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Open Access Publications from the University of California

Brain amyloidosis ascertainment from cognitive, imaging, and peripheral blood protein measures.

  • Author(s): Apostolova, Liana G
  • Hwang, Kristy S
  • Avila, David
  • Elashoff, David
  • Kohannim, Omid
  • Teng, Edmond
  • Sokolow, Sophie
  • Jack, Clifford R
  • Jagust, William J
  • Shaw, Leslie
  • Trojanowski, John Q
  • Weiner, Michael W
  • Thompson, Paul M
  • Alzheimer's Disease Neuroimaging Initiative
  • et al.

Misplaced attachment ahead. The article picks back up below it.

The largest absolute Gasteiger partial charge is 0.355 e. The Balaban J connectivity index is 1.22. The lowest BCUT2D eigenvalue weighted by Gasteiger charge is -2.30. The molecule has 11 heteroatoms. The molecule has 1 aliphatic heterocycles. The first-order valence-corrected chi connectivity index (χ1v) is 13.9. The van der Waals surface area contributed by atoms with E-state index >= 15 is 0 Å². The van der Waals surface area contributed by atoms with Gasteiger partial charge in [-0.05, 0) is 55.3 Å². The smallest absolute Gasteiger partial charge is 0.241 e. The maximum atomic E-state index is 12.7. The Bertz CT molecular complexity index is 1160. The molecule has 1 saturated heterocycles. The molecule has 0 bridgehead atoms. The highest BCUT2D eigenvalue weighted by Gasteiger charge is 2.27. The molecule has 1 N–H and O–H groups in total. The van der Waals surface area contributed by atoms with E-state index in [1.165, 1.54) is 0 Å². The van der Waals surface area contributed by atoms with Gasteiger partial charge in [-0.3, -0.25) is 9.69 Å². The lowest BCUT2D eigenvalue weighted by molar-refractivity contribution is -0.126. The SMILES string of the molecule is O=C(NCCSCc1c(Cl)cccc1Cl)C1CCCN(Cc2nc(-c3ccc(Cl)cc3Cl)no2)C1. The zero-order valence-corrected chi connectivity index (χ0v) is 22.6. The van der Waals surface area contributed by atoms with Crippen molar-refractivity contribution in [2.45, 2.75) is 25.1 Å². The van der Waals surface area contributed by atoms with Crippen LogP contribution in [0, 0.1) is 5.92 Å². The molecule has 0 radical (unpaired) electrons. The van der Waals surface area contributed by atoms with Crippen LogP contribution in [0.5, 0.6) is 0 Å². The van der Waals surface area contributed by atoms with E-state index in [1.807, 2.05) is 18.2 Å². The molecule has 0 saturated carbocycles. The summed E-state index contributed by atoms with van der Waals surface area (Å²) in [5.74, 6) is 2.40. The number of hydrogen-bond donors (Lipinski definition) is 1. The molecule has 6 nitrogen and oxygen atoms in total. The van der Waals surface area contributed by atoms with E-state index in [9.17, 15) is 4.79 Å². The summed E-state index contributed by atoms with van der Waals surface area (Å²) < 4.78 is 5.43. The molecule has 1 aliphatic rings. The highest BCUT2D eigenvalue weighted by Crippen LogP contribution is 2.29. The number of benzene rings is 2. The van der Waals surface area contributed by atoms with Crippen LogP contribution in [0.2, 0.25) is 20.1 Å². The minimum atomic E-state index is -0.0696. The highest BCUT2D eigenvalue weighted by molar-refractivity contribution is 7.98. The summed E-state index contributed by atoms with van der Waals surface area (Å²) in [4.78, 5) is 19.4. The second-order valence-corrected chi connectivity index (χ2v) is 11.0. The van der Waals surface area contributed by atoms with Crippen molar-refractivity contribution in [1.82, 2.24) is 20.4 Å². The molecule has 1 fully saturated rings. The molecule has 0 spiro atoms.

BACKGROUND:The goal of this study was to identify a clinical biomarker signature of brain amyloidosis in the Alzheimer's Disease Neuroimaging Initiative 1 (ADNI1) mild cognitive impairment (MCI) cohort. METHODS:We developed a multimodal biomarker classifier for predicting brain amyloidosis using cognitive, imaging, and peripheral blood protein ADNI1 MCI data. We used CSF β-amyloid 1-42 (Aβ42) ≤ 192 pg/mL as proxy measure for Pittsburgh compound B (PiB)-PET standard uptake value ratio ≥ 1.5. We trained our classifier in the subcohort with CSF Aβ42 but no PiB-PET data and tested its performance in the subcohort with PiB-PET but no CSF Aβ42 data. We also examined the utility of our biomarker signature for predicting disease progression from MCI to Alzheimer dementia. RESULTS:The CSF training classifier selected Mini-Mental State Examination, Trails B, Auditory Verbal Learning Test delayed recall, education, APOE genotype, interleukin 6 receptor, clusterin, and ApoE protein, and achieved leave-one-out accuracy of 85% (area under the curve [AUC] = 0.8). The PiB testing classifier achieved an AUC of 0.72, and when classifier self-tuning was allowed, AUC = 0.74. The 36-month disease-progression classifier achieved AUC = 0.75 and accuracy = 71%. CONCLUSIONS:Automated classifiers based on cognitive and peripheral blood protein variables can identify the presence of brain amyloidosis with a modest level of accuracy. Such methods could have implications for clinical trial design and enrollment in the near future. CLASSIFICATION OF EVIDENCE:This study provides Class II evidence that a classification algorithm based on cognitive, imaging, and peripheral blood protein measures identifies patients with brain amyloid on PiB-PET with moderate accuracy (sensitivity 68%, specificity 78%).

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